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Analysis & Design

Roadmap for Product Development — what do you need to know?

date: 5 July 2022
reading time: 5 min

A product development roadmap is a strategic document which includes a high-level plan of actions, objectives, milestones, and deadlines for a product — including its ultimate vision and functionality.

It’s designed to serve as a navigation point and provide the main context for everyone involved in product development, from the startup founders and project executives down to the development team.

Today, we’re going to guide you through some basic issues related to the product roadmap, so that you know what the fuss is all about, and how your project can benefit from creating a document like this.


The basics

First, let’s clarify a couple of things: the different types of product roadmaps and the main roles related to them, which are very often confused.


4 types of product development roadmaps

  • An internal roadmap for the development team includes project milestones, release dates and tasks that should be completed within a specific timeframe.

  • An internal roadmap for the sales and marketing team focuses on the core functionalities of the product and the features that customers can benefit from, including marketing campaigns, lead generation strategies, and so on.

  • An internal roadmap for executives is related to the most strategic concepts, like the company’s KPIs, business goals, market penetration, and market position.

  • An external roadmap for customers is a visual and easily digestible document focusing on the product’s benefits only.


Product Manager vs. Product Owner

In simple terms, a product manager (PM) is an occupation while a product owner (PO) is just a role within a scrum project (in the Agile methodology). The PM is responsible for delivering the product development roadmap and managing the project as a whole. A PO, on the other hand, defines and adjusts business and/or technical requirements for the project, manages the product backlog, and maximises the product value. These two roles can be combined, but a product owner doesn’t exist outside of a scrum framework.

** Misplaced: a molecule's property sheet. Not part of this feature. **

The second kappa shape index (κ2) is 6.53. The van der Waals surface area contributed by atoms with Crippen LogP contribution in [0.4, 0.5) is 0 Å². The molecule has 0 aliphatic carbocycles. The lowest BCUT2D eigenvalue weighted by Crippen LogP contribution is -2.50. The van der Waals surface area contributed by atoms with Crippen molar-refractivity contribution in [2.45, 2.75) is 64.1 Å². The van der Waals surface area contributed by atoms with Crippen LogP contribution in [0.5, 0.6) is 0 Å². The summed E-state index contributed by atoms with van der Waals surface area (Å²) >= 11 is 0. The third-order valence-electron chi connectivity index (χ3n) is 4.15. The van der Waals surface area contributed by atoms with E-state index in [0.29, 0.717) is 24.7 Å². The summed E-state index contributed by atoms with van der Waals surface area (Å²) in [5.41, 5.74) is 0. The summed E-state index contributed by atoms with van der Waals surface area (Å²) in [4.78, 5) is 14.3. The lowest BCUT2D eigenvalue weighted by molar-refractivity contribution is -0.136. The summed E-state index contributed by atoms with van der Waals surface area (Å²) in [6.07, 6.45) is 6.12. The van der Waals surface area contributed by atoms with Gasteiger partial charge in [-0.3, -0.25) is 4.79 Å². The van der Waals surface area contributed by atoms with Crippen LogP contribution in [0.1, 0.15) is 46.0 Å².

OK. Now that we’ve got that cleared up, we can move on to building an effective product development roadmap — so you can get a general idea of how to do it right.


5 steps to building an effective product roadmap

  1. Define the problem that you want to solve and the purpose of your product

    You need to know why you want to build this product, how it is going to help its users, and what benefits this will bring to your business.

  2. Analyse the market and define target audiences

    Describe your potential customers carefully — build buyer personae in order to create a product that will answer their specific needs.

  3. Set clear goals and results

    Objectives can be general and more mission-like in order to engage and inspire your team. The results, on the other hand, have to be very specific and quantifiable.

  4. Divide responsibilities

    Build your team, clearly define roles and responsibilities, as well as assign tasks, so that everyone knows exactly what to do and who answers to whom. This will help your employees avoid any confusion and misunderstandings.

  5. Determine:
    • vision (clarify the purpose of the project),